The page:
Molecular Test Detection

bcl-2 Gene rearrangement

Dr. Simi Paknikar
Medically Reviewed by Dr. Simi Paknikar, MD
Last Updated on Sep 22, 2014
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Test : bcl-2 Gene rearrangement

Indications : The test is ordered to detect BCL2 rearrangements in B-cell lymphomas. The BCL2 rearrangement is found in follicular lymphomas, large diffuse B-cell lymphomas, and undifferentiated lymphomas.

Studying the rearrangement of the BCL2 gene is important for the differential diagnosis of non-Hodgkin’s lymphomas, in particular. Although a large proportion of breakpoints on these genes are clustered, not all can be identified by the conventional PCR and hence FISH assay is a better choice. Research has revealed that segregation-based interphase FISH assay is the best method to analyze the BCL2 gene mutations, as it detects 100% of BCL2 arrangement.

To carry out the culture, one ml of peripheral blood is drawn intravenously from the candidate. This is transferred into a sterilized culture vial containing growth media, fetal calf serum and PHA (a mitogen). The vial is incubated at 37ºC in 5% CO2 atmosphere.

For interphase FISH, the DNA in the chromosomes are subjected to denaturation process at 72 hours overnight and then incubated with labeled probes overnight. The chromosomes are then washed and counterstained with 4', 6'-diamidino-2-phenylindole dihydrochloride (DAPI).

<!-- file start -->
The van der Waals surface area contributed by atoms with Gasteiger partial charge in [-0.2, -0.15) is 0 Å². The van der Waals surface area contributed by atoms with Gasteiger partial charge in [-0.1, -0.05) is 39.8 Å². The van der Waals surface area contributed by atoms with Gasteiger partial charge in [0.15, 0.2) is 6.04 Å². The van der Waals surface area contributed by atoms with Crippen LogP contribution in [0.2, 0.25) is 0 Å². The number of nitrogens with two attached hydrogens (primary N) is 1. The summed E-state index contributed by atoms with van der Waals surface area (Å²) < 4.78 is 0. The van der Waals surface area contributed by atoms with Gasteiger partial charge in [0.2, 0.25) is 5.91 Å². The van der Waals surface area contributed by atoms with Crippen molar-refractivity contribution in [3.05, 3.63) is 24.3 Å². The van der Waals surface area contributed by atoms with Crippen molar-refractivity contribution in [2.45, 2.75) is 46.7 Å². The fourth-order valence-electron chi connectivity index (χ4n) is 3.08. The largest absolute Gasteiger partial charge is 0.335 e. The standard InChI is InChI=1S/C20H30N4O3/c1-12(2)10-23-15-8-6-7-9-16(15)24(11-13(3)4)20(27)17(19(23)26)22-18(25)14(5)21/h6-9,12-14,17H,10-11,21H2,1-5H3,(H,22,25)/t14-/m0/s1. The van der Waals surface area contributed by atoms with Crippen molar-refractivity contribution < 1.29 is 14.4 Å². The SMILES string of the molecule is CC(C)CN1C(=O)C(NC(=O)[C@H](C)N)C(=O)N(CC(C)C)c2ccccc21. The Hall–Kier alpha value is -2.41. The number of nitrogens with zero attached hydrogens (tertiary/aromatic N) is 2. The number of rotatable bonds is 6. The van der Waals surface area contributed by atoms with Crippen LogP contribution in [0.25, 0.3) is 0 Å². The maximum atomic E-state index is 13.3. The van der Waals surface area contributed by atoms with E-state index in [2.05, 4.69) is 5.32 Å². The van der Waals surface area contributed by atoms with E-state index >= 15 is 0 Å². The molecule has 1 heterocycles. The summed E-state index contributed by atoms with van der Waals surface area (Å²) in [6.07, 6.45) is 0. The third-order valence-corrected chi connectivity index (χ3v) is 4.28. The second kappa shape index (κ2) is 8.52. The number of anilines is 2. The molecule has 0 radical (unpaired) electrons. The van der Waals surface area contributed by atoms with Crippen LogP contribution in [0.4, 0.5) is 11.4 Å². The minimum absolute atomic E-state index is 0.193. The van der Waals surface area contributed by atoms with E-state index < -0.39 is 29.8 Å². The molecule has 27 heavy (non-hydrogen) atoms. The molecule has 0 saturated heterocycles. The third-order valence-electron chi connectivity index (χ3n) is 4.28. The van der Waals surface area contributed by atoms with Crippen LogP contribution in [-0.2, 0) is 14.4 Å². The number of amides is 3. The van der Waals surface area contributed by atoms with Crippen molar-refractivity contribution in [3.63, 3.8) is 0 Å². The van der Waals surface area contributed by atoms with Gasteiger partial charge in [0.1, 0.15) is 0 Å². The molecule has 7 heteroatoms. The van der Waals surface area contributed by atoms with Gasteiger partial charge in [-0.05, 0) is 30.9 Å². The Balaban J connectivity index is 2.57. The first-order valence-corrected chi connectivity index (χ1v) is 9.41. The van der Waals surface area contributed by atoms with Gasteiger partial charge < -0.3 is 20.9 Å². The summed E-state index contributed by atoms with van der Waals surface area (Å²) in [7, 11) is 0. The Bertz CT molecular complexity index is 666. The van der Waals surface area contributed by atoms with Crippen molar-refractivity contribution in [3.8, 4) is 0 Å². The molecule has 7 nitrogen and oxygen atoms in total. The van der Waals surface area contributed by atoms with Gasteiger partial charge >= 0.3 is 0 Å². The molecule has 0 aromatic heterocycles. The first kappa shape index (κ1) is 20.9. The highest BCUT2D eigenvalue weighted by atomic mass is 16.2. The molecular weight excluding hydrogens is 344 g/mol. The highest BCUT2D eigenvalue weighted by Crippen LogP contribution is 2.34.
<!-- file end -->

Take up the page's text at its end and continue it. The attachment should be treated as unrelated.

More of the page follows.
This process allows the break points in the gene clusters to be viewed through a fluorescent microscope.

Physiology : The BCL2 (B-cell lymphoma 2) gene codes for a protein that regulates programmed cell death, apoptosis, The protein is either pro-apoptosis or anti-apoptosis.

Apoptosis occurs in all cells but is especially important in immune and hematopoietic cells which have a high cell turnover rate. When this regulatory protein is over expressed through a mutation, the cell becomes resistant to apoptosis. As a result, the cells tend to over multiply leading to cancer.

Mutations in the BCL gene have been identified as a cause for cancers, especially lymphomas and breast cancer.

Interpretation : Break points and gene rearrangement can be observed in the BCL gene, a classic one being at 3q26. Some of these break points, which are established “hotspots,” have been linked to malignancy. Absence of break point does not indicate an absence of malignancy. Further tests will have to be carried out.

Test Method : Hybridization technique

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